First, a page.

Friday, December 18, 2009

Would you be so kind as to tell me if I am suffering from spontaneous combustion? Thank you.

Today I continued the pattern of textbook followed by pronunciation practice. We started immediately with the review, and then I dictated them questions for the dialogue. However, this time I wrote the questions on the board. I did this so that everyone would be able to get the questions because before when I would ask them orally, some would speak very softly, so it was obvious that not everyone could hear it. I also explained the meaning of block just in case not everyone understood what it meant. After listening to the dialogue about three times, I asked individual students for their answers and wrote them on the board as well. After that, we practiced the conversation as a group.

Next, we continued with task 2, a fill-in-the-blank dictation exercise. I played this about two times, and then asked them individually for the answers, writing them on the board, too. I then did something a little spontaneous, despite what I wrote yesterday, but it worked fairly well. I wrote five requests on the board and asked them to put the requests in order from least polite to most polite. The only problem with this was that two of the sentences were very close in politeness, so next time I should make sure that all sentences can be easily placed in order. Again, as this was spontaneous, I did not have adequate time to consider which requests I was writing. Here are the requests I wrote:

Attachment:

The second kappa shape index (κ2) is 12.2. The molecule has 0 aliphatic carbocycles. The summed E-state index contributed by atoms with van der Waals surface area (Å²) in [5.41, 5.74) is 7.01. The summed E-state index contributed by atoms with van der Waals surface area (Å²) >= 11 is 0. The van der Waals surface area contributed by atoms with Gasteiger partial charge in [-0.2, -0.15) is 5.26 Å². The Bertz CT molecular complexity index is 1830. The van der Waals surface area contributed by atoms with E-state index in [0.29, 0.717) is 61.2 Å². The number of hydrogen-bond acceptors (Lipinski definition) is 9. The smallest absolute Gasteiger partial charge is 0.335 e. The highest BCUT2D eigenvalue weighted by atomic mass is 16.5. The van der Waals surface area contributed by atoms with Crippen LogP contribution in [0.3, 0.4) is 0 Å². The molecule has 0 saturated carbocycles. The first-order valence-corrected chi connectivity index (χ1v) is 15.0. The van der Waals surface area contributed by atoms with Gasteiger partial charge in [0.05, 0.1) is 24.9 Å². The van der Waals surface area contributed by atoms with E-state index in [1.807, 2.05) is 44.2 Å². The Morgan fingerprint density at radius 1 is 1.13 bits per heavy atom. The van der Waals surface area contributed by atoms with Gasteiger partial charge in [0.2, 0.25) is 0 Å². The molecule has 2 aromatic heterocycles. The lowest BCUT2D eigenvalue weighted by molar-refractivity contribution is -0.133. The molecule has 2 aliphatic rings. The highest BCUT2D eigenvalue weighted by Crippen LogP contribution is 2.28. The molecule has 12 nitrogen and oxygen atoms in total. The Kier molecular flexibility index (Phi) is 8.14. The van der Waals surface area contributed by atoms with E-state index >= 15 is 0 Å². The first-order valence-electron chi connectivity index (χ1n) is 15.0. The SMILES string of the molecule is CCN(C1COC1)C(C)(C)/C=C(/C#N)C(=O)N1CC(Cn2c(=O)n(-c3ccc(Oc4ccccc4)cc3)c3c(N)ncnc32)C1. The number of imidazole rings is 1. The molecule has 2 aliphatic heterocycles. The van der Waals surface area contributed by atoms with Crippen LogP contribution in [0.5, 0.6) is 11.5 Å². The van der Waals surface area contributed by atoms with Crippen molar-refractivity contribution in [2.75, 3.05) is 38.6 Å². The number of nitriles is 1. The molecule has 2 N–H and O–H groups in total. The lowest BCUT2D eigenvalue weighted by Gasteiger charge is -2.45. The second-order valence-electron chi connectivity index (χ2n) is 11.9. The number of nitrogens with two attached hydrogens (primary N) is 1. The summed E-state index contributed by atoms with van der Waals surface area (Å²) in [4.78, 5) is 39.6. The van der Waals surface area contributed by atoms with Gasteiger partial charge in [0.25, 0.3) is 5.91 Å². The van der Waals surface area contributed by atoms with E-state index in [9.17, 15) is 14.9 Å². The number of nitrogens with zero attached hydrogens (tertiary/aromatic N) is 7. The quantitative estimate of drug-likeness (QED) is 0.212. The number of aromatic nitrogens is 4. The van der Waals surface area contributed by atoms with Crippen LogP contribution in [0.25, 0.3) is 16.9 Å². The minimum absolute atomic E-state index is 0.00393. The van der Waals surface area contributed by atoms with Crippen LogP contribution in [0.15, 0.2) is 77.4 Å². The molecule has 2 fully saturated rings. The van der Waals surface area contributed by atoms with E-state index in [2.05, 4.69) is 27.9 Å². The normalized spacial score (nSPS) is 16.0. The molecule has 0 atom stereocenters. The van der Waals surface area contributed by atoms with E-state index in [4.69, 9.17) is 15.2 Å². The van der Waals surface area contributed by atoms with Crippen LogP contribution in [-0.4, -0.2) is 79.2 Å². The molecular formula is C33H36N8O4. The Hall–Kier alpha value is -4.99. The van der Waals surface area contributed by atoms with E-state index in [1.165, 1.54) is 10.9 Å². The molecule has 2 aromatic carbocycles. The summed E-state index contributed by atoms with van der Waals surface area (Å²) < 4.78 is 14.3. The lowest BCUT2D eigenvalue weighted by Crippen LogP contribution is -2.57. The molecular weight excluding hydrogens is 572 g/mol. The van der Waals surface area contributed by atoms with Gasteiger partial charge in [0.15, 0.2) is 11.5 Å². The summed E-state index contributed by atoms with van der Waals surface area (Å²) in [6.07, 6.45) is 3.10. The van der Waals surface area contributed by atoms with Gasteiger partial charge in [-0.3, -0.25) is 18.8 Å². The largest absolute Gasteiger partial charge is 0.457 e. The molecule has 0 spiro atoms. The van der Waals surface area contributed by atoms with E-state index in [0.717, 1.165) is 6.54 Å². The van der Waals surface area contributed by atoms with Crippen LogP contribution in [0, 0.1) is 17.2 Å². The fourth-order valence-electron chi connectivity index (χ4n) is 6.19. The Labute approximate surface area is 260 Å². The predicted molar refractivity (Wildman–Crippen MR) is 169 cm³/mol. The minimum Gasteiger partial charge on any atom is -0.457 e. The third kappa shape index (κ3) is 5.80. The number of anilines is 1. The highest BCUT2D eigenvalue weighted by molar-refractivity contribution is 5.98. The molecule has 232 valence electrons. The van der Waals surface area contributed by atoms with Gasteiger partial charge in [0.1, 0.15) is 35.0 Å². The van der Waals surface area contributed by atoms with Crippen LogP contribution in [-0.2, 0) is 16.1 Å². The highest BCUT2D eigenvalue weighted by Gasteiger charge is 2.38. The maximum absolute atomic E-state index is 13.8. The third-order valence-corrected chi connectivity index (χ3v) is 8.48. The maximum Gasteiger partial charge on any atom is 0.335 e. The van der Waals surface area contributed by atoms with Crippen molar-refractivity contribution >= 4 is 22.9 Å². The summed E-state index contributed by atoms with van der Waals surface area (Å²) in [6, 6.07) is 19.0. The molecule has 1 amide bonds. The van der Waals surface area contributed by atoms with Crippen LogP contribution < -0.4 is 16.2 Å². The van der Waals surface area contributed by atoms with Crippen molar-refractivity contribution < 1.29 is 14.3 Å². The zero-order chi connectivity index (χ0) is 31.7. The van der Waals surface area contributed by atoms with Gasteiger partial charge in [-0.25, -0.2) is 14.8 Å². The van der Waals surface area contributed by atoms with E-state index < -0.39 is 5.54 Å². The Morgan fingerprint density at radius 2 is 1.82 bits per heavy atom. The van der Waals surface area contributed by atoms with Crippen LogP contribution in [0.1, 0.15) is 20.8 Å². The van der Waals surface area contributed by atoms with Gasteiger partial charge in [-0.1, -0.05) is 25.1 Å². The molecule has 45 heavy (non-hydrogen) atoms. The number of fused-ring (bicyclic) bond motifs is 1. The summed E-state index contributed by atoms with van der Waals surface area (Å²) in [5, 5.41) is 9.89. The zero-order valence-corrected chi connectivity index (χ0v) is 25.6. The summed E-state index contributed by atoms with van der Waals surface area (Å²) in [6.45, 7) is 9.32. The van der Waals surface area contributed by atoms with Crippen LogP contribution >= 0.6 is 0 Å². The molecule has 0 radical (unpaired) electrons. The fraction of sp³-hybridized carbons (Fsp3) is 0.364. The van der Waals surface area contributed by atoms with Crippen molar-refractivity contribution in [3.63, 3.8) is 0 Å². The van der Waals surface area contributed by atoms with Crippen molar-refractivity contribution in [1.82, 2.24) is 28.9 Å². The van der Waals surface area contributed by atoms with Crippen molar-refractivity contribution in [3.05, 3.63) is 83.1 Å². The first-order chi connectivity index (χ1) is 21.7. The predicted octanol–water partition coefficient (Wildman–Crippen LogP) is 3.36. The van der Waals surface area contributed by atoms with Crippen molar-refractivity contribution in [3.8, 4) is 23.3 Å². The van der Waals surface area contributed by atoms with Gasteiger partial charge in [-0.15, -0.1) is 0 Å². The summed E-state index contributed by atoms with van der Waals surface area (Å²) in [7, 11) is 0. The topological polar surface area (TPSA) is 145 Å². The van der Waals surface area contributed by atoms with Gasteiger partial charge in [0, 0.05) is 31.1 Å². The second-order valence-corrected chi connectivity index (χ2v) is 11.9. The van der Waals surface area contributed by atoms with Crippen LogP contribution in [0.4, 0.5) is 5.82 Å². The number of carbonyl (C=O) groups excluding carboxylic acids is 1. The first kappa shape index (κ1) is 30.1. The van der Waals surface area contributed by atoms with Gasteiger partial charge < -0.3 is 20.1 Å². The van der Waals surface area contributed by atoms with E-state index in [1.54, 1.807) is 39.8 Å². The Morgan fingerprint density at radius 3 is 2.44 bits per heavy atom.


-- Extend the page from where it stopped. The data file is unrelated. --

Open the door.
Can you open the door?
Would you mind opening the door?
Could you open the door, please?

Would you be so kind as to open the door, please?

The requests in bold are the ones that posed me the problem because I think they are quite similar in regards to politeness. However, with the added please, 'Could you open the door?' would probably be considered more polite, although it is more direct than 'Would you mind...?'. As you can see, I should have excluded one of these had I wanted to make it a clear distinction.

By this time, I noticed that we did not have enough time to do task three, so I gave them the conversation construction worksheets. I gave them about 7 minutes to practice before I called up a few pairs to present; this time I called up four pairs due to time constraints.

Finally, I handed out the pronunciation worksheets and explained the task using an example on the board. I gave them five minutes to work on it with a partner and then started asking students to go up and write the answers on the board. However, unlike yesterday, I walked around choosing students and helped them with the answers before having them go up to the board. This way I could save a little time. After all the answers were on the board, I had them repeat each sentence after me; for some of the sentences I wrote a sort of pronunciation key on the board. For example, for 'called her', I wrote, 'calder'.

I think today's class went well, although I need to be more careful with doing things on the fly. Honestly, I am not sure why I don't think of those activities when I'm planning; they seem to come to me just at that time. Like yesterday's class though, I still haven't decided if I will continue this book next year or not. With the exception of the listening, most of what I use is my own materials or adapted materials from the book. However, having the Japanese explanation may be advantageous in that those students who actually review or prepare at home can have some support that an all English textbook does not provide. In any case, as long as I don't go off the lesson plan - although considering that it is based on the book; we are still using it, just expanding on it, so it's not that bad - I think I will have enough time to do both the book and the pronunciation, so I think I will continue this pattern from now on.

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